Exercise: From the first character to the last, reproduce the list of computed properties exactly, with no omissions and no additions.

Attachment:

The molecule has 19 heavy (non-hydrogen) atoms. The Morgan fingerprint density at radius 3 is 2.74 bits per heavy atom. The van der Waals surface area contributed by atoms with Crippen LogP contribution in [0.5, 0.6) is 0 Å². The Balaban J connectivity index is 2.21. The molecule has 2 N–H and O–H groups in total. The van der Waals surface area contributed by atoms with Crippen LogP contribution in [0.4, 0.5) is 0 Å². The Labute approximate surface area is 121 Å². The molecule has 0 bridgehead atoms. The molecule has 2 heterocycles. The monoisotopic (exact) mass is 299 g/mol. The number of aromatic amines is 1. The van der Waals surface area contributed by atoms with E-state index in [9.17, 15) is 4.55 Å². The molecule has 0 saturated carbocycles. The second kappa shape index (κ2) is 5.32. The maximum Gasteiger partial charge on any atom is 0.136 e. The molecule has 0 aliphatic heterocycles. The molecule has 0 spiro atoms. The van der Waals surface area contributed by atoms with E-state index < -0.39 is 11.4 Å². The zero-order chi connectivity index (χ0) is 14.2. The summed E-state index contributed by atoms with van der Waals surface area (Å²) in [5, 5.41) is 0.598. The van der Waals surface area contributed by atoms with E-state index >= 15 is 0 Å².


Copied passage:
The molecule has 19 heavy (non-hydrogen) atoms. The Morgan fingerprint density at radius 3 is 2.74 bits per heavy atom. The van der Waals surface area contributed by atoms with Crippen LogP contribution in [0.5, 0.6) is 0 Å². The Balaban J connectivity index is 2.21. The molecule has 2 N–H and O–H groups in total. The van der Waals surface area contributed by atoms with Crippen LogP contribution in [0.4, 0.5) is 0 Å². The Labute approximate surface area is 121 Å². The molecule has 0 bridgehead atoms. The molecule has 2 heterocycles. The monoisotopic (exact) mass is 299 g/mol. The number of aromatic amines is 1. The van der Waals surface area contributed by atoms with E-state index in [9.17, 15) is 4.55 Å². The molecule has 0 saturated carbocycles. The second kappa shape index (κ2) is 5.32. The maximum Gasteiger partial charge on any atom is 0.136 e. The molecule has 0 aliphatic heterocycles. The molecule has 0 spiro atoms. The van der Waals surface area contributed by atoms with E-state index < -0.39 is 11.4 Å². The zero-order chi connectivity index (χ0) is 14.2. The summed E-state index contributed by atoms with van der Waals surface area (Å²) in [5, 5.41) is 0.598. The van der Waals surface area contributed by atoms with E-state index >= 15 is 0 Å².